Insurance reform bill aims to help victims hit hard by devastating wildfires

California Connection

CITRUS HEIGHTS, Calif. (KTXL) — The latest loss of homes and structures due to wildfires underscores the importance of fire insurance but also of how policies are handled by insurance companies.

That prompted the passage of a wildfire insurance reform bill authored by Democratic Sen. Bill Dodd, who represents Napa and Solano counties.

Northern California has been at the epicenter of devastating wildfires over the years. In the last four years, tens of thousands of structures have been destroyed.

Fire victims are often bogged down with red tape.

“2017 fires, 2019 fires, and now, of course, 2020 all too familiar issues,” Sen. Dodd said.

Dodd has heard earfuls from fire victims in his district and worked with Insurance Commissioner Ricardo Lara to craft an insurance reform measure.

Some common complaints that his insurance bill rectifies include policies being canceled for late payments.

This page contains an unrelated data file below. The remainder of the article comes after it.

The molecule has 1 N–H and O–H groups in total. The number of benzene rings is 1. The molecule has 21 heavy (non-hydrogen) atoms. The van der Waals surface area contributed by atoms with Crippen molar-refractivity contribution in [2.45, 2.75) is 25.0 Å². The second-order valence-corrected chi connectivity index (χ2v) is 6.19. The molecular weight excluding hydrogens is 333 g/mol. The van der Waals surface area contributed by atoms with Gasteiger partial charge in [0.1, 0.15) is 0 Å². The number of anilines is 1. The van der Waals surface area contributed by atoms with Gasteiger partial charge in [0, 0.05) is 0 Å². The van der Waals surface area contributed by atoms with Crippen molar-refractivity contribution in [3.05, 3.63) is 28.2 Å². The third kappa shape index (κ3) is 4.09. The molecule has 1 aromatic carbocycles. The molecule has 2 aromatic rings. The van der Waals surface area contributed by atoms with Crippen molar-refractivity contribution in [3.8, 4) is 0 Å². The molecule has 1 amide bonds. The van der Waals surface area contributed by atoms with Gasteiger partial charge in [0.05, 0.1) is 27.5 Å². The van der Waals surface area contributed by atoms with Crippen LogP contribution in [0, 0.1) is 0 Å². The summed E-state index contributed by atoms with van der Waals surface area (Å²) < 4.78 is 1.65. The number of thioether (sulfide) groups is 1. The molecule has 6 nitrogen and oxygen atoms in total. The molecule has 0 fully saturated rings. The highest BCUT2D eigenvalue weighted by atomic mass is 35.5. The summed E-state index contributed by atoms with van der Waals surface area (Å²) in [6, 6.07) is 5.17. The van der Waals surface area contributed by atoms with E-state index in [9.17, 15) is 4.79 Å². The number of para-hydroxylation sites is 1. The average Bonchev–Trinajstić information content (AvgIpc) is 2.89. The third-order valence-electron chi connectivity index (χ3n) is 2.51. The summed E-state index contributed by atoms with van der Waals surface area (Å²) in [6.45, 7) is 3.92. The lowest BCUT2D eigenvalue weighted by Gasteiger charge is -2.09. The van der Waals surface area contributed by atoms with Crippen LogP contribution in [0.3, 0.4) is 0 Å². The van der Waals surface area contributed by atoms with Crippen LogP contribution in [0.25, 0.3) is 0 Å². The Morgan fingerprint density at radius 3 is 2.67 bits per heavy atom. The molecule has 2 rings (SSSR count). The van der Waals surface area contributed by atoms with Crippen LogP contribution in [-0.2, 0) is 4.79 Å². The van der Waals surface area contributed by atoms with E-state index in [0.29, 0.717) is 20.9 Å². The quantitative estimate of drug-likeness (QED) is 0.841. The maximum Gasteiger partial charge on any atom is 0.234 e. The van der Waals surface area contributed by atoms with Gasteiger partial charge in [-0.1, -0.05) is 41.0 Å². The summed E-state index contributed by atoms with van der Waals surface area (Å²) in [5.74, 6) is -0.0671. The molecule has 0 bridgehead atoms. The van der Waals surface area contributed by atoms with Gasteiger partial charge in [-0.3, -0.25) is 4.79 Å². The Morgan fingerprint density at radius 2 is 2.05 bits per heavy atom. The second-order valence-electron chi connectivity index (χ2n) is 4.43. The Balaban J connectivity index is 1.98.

“You don’t even have a mailbox,” Dodd said. “You can’t cancel your insurance because you haven’t paid your bill a couple of months after your house burned down.”

Another concern is insurance companies pay out policies one month at a time, often not enough given the immediate need for housing, transportation and furnishings.

“Because there are so many expenses, just pay four months upfront, they are going to get the money anyway. It may be a cash flow deal but I’m not worried about insurance companies’ cash flow,” Dodd said.

And then there’s the practice by insurance companies to deduct the value of the land when paying off for a home that’s been destroyed.

“They’ve been deducting the land value from the cost,” Dodd said. “Once the governor signs the bill, they won’t be doing that anymore.”

The bill also extends payments for items lost without having to come up with an inventory list.

With 1,600 structures lost so far in the recent fires and with 650 fires still burning in the state, the bill was passed with bipartisan support.

The bill, if signed by Gov. Gavin Newsom, takes effect on January 1.

Given current climate trends and the history of devastating history of recent wildfires in California, Dodd said he believes the new insurance reforms will benefit many homeowners here in the state for years to come.

Sen. Dodd said Newsom is on board with the reforms and he expects the governor to sign the legislation when it gets to his desk.

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